The company’s name is very quickly revealed to be a misnomer, as the play’s first rate cast are anything but unpolished. Everything about the performance is so slick and assured that even the script’s infusion of Shakespearean verse with a 21st century Cockney flavour feels completely natural, and combined with the intricately choreographed physicality of the ensemble scenes, holds our unwavering attention for the play’s full 80 minutes. The audience is an acknowledged and important part of the production, which draws us into the world of the characters with its humour and honesty, but never quite lets us forget that we’re only there as observers – so while Tel, Kel and friends may pour out their hearts to us, they’re also not afraid to issue a challenge if they feel they’re not being taken seriously. We’re on their turf, and they make sure we know it.

Flesh and Bone at Soho Theatre
Photo credit: Owen Baker

Inspired by Elliot Warren’s own East End heritage, Flesh and Bone is an affectionate, entertaining and unapologetically irreverent tribute to a community that’s much more than a caricature, and has plenty to say for itself if only anybody would listen. But it also tackles universal themes – homosexuality, bereavement, misogyny and more – that will strike a chord with audiences from any background. If this is the debut production from Unpolished Theatre, then I can’t wait to see what they do next.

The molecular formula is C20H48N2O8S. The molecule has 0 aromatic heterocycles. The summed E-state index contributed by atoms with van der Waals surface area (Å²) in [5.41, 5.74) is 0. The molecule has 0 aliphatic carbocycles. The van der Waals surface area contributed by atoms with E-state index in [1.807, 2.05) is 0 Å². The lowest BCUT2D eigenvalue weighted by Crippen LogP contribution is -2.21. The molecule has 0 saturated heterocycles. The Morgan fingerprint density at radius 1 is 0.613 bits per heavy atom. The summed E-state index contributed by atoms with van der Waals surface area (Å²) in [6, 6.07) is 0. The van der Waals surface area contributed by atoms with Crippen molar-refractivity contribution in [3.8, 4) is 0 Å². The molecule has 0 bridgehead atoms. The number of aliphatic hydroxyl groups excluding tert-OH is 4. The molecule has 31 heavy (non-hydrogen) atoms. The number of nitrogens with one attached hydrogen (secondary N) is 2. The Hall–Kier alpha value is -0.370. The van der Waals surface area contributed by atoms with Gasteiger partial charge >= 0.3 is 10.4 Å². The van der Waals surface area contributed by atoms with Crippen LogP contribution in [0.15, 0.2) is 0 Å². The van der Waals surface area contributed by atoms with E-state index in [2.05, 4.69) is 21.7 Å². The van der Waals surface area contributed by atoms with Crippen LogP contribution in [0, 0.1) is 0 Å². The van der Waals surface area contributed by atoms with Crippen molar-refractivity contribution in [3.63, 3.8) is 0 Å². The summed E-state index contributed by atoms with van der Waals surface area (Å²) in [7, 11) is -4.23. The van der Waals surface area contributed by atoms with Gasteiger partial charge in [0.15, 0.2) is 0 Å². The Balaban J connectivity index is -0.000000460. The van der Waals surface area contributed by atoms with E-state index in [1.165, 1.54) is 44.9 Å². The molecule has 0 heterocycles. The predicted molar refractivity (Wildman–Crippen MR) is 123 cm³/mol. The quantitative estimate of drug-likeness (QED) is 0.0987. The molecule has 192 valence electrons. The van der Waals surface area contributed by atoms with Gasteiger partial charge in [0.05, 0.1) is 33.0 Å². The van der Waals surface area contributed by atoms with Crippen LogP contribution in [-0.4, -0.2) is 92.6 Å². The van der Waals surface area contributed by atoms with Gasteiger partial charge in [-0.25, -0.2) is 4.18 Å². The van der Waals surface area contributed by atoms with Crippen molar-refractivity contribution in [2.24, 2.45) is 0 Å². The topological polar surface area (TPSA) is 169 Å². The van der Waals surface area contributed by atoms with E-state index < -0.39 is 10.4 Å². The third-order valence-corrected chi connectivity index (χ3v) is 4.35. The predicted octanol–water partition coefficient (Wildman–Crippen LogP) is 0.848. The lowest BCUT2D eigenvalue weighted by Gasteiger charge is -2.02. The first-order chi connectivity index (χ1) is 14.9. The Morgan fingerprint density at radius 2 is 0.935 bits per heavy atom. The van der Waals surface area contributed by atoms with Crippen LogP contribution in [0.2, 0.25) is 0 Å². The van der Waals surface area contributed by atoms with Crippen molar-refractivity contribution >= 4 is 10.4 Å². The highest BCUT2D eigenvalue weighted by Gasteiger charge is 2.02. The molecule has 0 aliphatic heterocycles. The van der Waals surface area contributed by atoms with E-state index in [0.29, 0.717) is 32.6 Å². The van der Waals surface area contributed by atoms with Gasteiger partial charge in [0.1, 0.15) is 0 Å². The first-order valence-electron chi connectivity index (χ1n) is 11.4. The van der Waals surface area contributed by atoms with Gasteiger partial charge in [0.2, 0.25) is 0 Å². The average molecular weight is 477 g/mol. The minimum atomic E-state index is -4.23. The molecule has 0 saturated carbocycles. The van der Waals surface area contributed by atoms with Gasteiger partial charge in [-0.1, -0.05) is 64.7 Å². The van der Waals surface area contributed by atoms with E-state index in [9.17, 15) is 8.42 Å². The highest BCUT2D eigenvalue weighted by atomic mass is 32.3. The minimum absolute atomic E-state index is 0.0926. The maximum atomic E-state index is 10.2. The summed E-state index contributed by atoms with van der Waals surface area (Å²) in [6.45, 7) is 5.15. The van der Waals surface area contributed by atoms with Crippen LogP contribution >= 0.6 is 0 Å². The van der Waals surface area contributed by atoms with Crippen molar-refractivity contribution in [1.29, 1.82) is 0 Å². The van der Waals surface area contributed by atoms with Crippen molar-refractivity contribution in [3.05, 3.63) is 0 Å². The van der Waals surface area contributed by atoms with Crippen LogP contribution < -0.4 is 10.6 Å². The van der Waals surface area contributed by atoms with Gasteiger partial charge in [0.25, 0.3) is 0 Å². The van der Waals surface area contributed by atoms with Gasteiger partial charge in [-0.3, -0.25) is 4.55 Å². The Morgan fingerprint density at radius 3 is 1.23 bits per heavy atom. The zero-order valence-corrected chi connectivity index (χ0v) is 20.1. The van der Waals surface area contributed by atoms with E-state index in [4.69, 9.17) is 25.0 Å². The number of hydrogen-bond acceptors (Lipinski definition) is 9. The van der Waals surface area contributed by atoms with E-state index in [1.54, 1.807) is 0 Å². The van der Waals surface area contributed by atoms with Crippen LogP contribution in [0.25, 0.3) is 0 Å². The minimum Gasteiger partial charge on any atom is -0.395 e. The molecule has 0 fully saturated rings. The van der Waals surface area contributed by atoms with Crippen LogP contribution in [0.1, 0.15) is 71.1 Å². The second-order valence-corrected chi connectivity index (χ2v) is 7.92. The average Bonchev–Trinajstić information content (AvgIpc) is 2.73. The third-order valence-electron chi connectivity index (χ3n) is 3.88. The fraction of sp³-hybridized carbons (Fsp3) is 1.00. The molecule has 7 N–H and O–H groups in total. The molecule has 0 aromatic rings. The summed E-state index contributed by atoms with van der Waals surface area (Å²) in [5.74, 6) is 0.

Can’t see the map on iPhone? Try turning your phone to landscape and that should sort it. I don’t know why but I’m working on it… 😉

Interview: Jemma McDonnell, Mobile

The Paper Birds are a devising theatre company with a political agenda, currently touring the country with Mobile, the second show in a trilogy about social class. Staged in a caravan for audiences of up to eight people at a time, the show is an intimate piece of verbatim theatre based on personal testimonies, and will be popping up at the seaside, on high streets, at schools, and in arts centres and theatres all over the UK until October.

“We want people to think about social class and social mobility,” says The Paper Birds’ Artistic Director, Jemma McDonnell. “Who are you and how do you experience the world? Did the start in life that your parents gave you determine who you would be? Is the society we live in one that gives everyone an equal opportunity? And if not, is this important?

“We were keen to make a trilogy about class because it is so complex in the way it shadows who we are and what we do in the world. We began by collaborating with a sociologist, Dr Sam Friedman from London School of Economics, who shared a range of verbatim interviews with us that he had undertaken as part of his research. This led us to talking to more communities and beginning to shape a show that really explored ideas around social mobility.”

Photo Credit: Richard Davenport for The Other Richard